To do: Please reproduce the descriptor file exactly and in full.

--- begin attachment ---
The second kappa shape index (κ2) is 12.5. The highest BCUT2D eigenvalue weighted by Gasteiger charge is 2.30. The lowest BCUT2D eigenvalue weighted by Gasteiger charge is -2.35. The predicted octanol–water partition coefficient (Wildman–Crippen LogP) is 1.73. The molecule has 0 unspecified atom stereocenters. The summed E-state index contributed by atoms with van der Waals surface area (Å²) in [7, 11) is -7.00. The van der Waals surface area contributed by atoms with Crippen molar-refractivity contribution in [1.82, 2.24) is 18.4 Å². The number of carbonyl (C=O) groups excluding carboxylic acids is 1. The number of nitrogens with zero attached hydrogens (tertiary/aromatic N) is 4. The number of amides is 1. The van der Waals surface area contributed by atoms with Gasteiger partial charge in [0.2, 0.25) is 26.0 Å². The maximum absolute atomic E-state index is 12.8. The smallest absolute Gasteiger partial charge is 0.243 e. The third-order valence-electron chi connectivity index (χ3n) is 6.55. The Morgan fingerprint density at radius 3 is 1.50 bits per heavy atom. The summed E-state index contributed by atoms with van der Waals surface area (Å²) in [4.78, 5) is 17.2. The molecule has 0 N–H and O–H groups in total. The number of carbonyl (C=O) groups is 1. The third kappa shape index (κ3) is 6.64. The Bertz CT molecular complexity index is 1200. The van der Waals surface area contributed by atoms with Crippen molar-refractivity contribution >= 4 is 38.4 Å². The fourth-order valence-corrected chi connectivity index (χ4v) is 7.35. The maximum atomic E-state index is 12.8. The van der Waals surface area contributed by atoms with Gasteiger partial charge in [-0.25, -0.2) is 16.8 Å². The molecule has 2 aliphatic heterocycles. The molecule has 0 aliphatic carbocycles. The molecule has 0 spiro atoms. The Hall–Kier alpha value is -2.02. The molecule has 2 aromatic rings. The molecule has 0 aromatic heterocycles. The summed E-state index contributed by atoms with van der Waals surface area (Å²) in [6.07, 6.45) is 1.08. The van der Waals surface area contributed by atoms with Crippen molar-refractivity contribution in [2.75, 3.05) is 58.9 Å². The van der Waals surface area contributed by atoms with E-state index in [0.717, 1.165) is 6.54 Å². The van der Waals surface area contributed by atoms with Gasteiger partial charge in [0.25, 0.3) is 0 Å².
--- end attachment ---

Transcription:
The second kappa shape index (κ2) is 12.5. The highest BCUT2D eigenvalue weighted by Gasteiger charge is 2.30. The lowest BCUT2D eigenvalue weighted by Gasteiger charge is -2.35. The predicted octanol–water partition coefficient (Wildman–Crippen LogP) is 1.73. The molecule has 0 unspecified atom stereocenters. The summed E-state index contributed by atoms with van der Waals surface area (Å²) in [7, 11) is -7.00. The van der Waals surface area contributed by atoms with Crippen molar-refractivity contribution in [1.82, 2.24) is 18.4 Å². The number of carbonyl (C=O) groups excluding carboxylic acids is 1. The number of nitrogens with zero attached hydrogens (tertiary/aromatic N) is 4. The number of amides is 1. The van der Waals surface area contributed by atoms with Gasteiger partial charge in [0.2, 0.25) is 26.0 Å². The maximum absolute atomic E-state index is 12.8. The smallest absolute Gasteiger partial charge is 0.243 e. The third-order valence-electron chi connectivity index (χ3n) is 6.55. The Morgan fingerprint density at radius 3 is 1.50 bits per heavy atom. The summed E-state index contributed by atoms with van der Waals surface area (Å²) in [4.78, 5) is 17.2. The molecule has 0 N–H and O–H groups in total. The number of carbonyl (C=O) groups is 1. The third kappa shape index (κ3) is 6.64. The Bertz CT molecular complexity index is 1200. The van der Waals surface area contributed by atoms with Crippen molar-refractivity contribution >= 4 is 38.4 Å². The fourth-order valence-corrected chi connectivity index (χ4v) is 7.35. The maximum atomic E-state index is 12.8. The van der Waals surface area contributed by atoms with Gasteiger partial charge in [-0.25, -0.2) is 16.8 Å². The molecule has 2 aliphatic heterocycles. The molecule has 0 aliphatic carbocycles. The molecule has 0 spiro atoms. The Hall–Kier alpha value is -2.02. The molecule has 2 aromatic rings. The molecule has 0 aromatic heterocycles. The summed E-state index contributed by atoms with van der Waals surface area (Å²) in [6.07, 6.45) is 1.08. The van der Waals surface area contributed by atoms with Crippen molar-refractivity contribution in [2.75, 3.05) is 58.9 Å². The van der Waals surface area contributed by atoms with E-state index in [0.717, 1.165) is 6.54 Å². The van der Waals surface area contributed by atoms with Gasteiger partial charge in [0.25, 0.3) is 0 Å².